As an investor, how can you avoid making mistakes? It’s not always easy, because investing can be full of pitfalls. If you know what the most common mistakes are at different stages of life, you have a better chance of avoiding these errors.
Let’s look at some investment mistakes you’ll want to avoid when you’re young, in mid-career, nearing retirement and when you’ve just retired.
When you’re young.
Mistake: Investing too conservatively (or not at all)
If you’re just entering the working world, you may not have a lot of money to invest. Don’t wait until your income grows — putting away a small amount each month can prove helpful. Don’t make the mistake of investing primarily in short-term vehicles that preserve your principal but offer little growth potential. Position your portfolio for growth. Stock prices will always fluctuate, but you have decades to overcome short-term declines. Since this money is for retirement, your focus should be on the long term — and it’s impossible to reach long-term goals with short-term, highly conservative investments.
When you’re in mid-career
Mistake: Putting insufficient funds into your retirement accounts. At this stage of your life, your earning power may have increased substantially. You should have more money available to invest for the future — you may now be able to “max out” your IRA and still boost your contributions to your employer-sponsored retirement plan. These retirement accounts offer tax advantages that you may not receive in ordinary savings and investment accounts. Try to put more money into these retirement accounts every time your salary goes up.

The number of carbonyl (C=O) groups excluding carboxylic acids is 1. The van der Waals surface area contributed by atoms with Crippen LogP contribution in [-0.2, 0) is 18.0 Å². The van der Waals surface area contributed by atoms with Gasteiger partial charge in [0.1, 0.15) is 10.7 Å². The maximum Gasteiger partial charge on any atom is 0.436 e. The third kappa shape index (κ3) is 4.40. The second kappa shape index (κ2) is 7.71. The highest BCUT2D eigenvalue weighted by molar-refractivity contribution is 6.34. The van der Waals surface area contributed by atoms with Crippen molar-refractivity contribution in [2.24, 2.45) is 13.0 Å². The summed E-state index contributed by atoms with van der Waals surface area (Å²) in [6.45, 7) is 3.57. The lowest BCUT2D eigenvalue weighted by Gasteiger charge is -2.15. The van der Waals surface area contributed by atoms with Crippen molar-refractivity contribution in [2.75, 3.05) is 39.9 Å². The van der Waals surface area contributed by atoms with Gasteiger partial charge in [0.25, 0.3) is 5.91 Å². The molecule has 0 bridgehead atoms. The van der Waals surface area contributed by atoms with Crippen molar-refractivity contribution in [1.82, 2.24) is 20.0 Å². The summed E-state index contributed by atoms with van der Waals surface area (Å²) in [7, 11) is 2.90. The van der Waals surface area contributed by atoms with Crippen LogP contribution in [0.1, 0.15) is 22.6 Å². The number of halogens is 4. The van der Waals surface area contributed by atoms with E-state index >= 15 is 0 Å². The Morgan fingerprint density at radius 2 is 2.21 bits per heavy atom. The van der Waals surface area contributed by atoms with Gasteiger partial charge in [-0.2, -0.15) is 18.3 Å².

When you’re nearing retirement
Mistake: Not having balance in your portfolio. When within just a few years of retirement, some people go to extremes, either investing too aggressively to make up for lost time or too conservatively in an attempt to avoid potential declines. Both these strategies could be risky. As you near retirement balance your portfolio. This could mean shifting some of your investments into fixed-income vehicles to provide your current income needs while still owning stocks that provide the growth potential to help keep up with inflation in your retirement years.
When you’ve just retired
Mistake: Failing to determine an appropriate withdrawal rate. Upon reaching retirement, you need to carefully manage the money you’ve accumulated in your investment accounts. Your chief concern is outliving your money, so you’ll need to determine how much you can withdraw each year. Take into account your current age, your projected longevity, the amount you’ve saved and the estimated rate of return you’re getting from your investments. This type of calculation is complex, so you want to consult with a financial professional.
By avoiding these errors, you can ensure at each stage of your life, you’re doing what you can to keep making progress toward your financial goals.
This article was written by Edward Jones for use by your local Edward Jones Financial Advisor.
Information provided by Karl Ritland, Edward Jones, 1100 N. Hickory Blvd., Suite 201, Pleasant Hill, 266-8188, www.edwardjones.com.